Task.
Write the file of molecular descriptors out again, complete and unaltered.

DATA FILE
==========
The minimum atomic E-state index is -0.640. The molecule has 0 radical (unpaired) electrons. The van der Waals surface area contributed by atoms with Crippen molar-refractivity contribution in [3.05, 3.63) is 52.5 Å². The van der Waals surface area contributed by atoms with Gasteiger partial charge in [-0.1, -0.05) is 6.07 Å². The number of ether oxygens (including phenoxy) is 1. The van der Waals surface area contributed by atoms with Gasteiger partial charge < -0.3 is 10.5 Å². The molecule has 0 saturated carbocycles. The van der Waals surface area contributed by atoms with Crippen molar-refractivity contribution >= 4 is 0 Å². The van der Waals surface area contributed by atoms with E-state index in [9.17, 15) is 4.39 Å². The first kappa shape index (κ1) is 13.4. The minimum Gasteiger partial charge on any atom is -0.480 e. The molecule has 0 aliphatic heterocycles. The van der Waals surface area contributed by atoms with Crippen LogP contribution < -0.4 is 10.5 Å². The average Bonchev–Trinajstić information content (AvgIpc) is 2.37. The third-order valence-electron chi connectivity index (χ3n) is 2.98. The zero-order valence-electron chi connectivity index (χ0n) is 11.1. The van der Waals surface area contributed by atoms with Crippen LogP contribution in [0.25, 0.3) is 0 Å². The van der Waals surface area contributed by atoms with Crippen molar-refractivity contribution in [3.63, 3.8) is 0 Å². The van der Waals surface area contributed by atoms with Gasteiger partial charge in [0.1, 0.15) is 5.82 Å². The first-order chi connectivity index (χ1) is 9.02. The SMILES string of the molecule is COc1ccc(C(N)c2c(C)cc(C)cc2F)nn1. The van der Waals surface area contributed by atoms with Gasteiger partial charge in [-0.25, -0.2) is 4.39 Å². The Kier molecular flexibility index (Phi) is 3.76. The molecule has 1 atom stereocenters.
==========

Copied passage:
The minimum atomic E-state index is -0.640. The molecule has 0 radical (unpaired) electrons. The van der Waals surface area contributed by atoms with Crippen molar-refractivity contribution in [3.05, 3.63) is 52.5 Å². The van der Waals surface area contributed by atoms with Gasteiger partial charge in [-0.1, -0.05) is 6.07 Å². The number of ether oxygens (including phenoxy) is 1. The van der Waals surface area contributed by atoms with Gasteiger partial charge < -0.3 is 10.5 Å². The molecule has 0 saturated carbocycles. The van der Waals surface area contributed by atoms with Crippen molar-refractivity contribution >= 4 is 0 Å². The van der Waals surface area contributed by atoms with E-state index in [9.17, 15) is 4.39 Å². The first kappa shape index (κ1) is 13.4. The minimum Gasteiger partial charge on any atom is -0.480 e. The molecule has 0 aliphatic heterocycles. The van der Waals surface area contributed by atoms with Crippen LogP contribution < -0.4 is 10.5 Å². The average Bonchev–Trinajstić information content (AvgIpc) is 2.37. The third-order valence-electron chi connectivity index (χ3n) is 2.98. The zero-order valence-electron chi connectivity index (χ0n) is 11.1. The van der Waals surface area contributed by atoms with Crippen LogP contribution in [0.25, 0.3) is 0 Å². The van der Waals surface area contributed by atoms with Crippen molar-refractivity contribution in [3.63, 3.8) is 0 Å². The van der Waals surface area contributed by atoms with Gasteiger partial charge in [0.1, 0.15) is 5.82 Å². The first-order chi connectivity index (χ1) is 9.02. The SMILES string of the molecule is COc1ccc(C(N)c2c(C)cc(C)cc2F)nn1. The van der Waals surface area contributed by atoms with Gasteiger partial charge in [-0.25, -0.2) is 4.39 Å². The Kier molecular flexibility index (Phi) is 3.76. The molecule has 1 atom stereocenters.